Dec 1, 1973

Microfluorometric detection of deoxyribonucleic acid replication in human metaphase chromosomes

Proceedings of the National Academy of Sciences of the United States of America
S A Latt

Abstract

Fluorescence of the dye 33258 Hoechst bound to chromosomes is partially quenched by the introduction of BrdU into chromosomal DNA. This finding has allowed microfluorometric detection of DNA synthesis in human metaphase chromosomes. Incorporation, shortly before cell harvest, of a pulse of thymidine into chromosomes otherwise substituted with BrdU results in sharply defined foci of bright 33258 Hoechst fluorescence, corresponding to regions of late DNA replication. The latereplicating X chromosome can thereby be clearly identified, and the time course of appearance of its fluorescent bands can be compared with that of its earlier replicating homologue. Growth of cells in medium containing BrdU for two generations allows fluorometric documentation of the semiconservative distribution of newly replicated DNA between sister chromatids, and regions of sister chromated exchange are demarcated. This approach should constitute, in many instances, a convenient, high-resolution fluorometric alternative to autoradiography.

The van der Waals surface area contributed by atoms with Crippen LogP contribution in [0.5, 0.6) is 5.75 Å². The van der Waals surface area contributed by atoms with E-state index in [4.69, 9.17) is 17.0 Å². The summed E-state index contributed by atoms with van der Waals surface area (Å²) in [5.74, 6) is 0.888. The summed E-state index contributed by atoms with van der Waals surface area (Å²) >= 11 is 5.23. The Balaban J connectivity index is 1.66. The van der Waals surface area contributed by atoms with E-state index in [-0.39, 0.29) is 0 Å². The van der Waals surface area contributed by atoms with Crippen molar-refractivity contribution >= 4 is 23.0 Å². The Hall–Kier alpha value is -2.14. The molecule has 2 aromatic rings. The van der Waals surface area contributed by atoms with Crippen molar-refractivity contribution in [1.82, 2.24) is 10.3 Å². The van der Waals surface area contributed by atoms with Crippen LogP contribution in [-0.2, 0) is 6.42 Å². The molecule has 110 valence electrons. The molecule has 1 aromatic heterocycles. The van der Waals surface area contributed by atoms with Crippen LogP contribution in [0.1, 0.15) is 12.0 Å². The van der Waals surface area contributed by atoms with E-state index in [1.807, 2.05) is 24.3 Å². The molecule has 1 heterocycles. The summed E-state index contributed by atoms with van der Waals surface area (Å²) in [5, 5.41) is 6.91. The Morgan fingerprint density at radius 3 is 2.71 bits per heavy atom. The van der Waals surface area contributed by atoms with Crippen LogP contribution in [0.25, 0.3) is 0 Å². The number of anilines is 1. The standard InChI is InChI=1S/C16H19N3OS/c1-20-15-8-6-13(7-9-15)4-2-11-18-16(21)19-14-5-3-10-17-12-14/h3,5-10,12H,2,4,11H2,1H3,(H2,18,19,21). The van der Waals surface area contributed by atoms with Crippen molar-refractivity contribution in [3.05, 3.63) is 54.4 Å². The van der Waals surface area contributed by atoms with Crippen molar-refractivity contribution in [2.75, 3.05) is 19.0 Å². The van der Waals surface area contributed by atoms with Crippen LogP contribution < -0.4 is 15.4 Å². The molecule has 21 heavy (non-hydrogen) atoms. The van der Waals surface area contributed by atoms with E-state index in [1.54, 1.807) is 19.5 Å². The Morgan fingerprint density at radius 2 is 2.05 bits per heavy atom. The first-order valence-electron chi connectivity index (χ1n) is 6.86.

Mentioned in this Paper

Study, Methodological
Thymidine
Mitotic Metaphase
Sex Chromosomes
Immunofluorescence Microscopy
Metaphase
Fluorescence Spectroscopy
Fluorescent stain
X Chromosome
Leukocytes

About this Paper

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